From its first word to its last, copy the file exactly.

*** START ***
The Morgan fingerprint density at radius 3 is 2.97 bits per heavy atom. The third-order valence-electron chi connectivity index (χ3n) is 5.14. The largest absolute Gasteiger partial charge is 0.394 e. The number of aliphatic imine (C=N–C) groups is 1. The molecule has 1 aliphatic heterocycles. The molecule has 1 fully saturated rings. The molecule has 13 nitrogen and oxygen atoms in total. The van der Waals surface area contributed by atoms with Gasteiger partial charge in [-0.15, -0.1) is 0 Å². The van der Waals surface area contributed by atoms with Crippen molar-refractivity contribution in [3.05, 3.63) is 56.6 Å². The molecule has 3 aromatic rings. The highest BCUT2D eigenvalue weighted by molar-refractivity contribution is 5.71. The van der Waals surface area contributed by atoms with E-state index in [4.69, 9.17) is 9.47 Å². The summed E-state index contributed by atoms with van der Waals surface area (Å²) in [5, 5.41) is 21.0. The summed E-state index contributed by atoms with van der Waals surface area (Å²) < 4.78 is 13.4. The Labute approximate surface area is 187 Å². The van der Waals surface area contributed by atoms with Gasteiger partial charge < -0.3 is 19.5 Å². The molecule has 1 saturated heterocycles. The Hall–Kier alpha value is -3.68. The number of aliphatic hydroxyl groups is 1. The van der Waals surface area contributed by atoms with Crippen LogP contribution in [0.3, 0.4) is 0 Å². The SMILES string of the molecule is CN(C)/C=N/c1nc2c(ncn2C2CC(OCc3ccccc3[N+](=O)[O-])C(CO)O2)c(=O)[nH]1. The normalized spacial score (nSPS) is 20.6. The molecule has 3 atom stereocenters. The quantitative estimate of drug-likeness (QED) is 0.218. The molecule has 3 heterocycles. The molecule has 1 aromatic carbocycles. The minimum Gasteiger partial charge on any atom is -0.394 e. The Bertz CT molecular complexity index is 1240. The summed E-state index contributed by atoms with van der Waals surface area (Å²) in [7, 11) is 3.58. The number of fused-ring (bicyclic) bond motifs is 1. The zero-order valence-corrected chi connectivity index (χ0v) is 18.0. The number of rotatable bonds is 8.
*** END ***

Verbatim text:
The Morgan fingerprint density at radius 3 is 2.97 bits per heavy atom. The third-order valence-electron chi connectivity index (χ3n) is 5.14. The largest absolute Gasteiger partial charge is 0.394 e. The number of aliphatic imine (C=N–C) groups is 1. The molecule has 1 aliphatic heterocycles. The molecule has 1 fully saturated rings. The molecule has 13 nitrogen and oxygen atoms in total. The van der Waals surface area contributed by atoms with Gasteiger partial charge in [-0.15, -0.1) is 0 Å². The van der Waals surface area contributed by atoms with Crippen molar-refractivity contribution in [3.05, 3.63) is 56.6 Å². The molecule has 3 aromatic rings. The highest BCUT2D eigenvalue weighted by molar-refractivity contribution is 5.71. The van der Waals surface area contributed by atoms with E-state index in [4.69, 9.17) is 9.47 Å². The summed E-state index contributed by atoms with van der Waals surface area (Å²) in [5, 5.41) is 21.0. The summed E-state index contributed by atoms with van der Waals surface area (Å²) < 4.78 is 13.4. The Labute approximate surface area is 187 Å². The van der Waals surface area contributed by atoms with Gasteiger partial charge < -0.3 is 19.5 Å². The molecule has 1 saturated heterocycles. The Hall–Kier alpha value is -3.68. The number of aliphatic hydroxyl groups is 1. The van der Waals surface area contributed by atoms with Crippen LogP contribution in [0.3, 0.4) is 0 Å². The SMILES string of the molecule is CN(C)/C=N/c1nc2c(ncn2C2CC(OCc3ccccc3[N+](=O)[O-])C(CO)O2)c(=O)[nH]1. The normalized spacial score (nSPS) is 20.6. The molecule has 3 atom stereocenters. The quantitative estimate of drug-likeness (QED) is 0.218. The molecule has 3 heterocycles. The molecule has 1 aromatic carbocycles. The minimum Gasteiger partial charge on any atom is -0.394 e. The Bertz CT molecular complexity index is 1240. The summed E-state index contributed by atoms with van der Waals surface area (Å²) in [7, 11) is 3.58. The number of fused-ring (bicyclic) bond motifs is 1. The zero-order valence-corrected chi connectivity index (χ0v) is 18.0. The number of rotatable bonds is 8.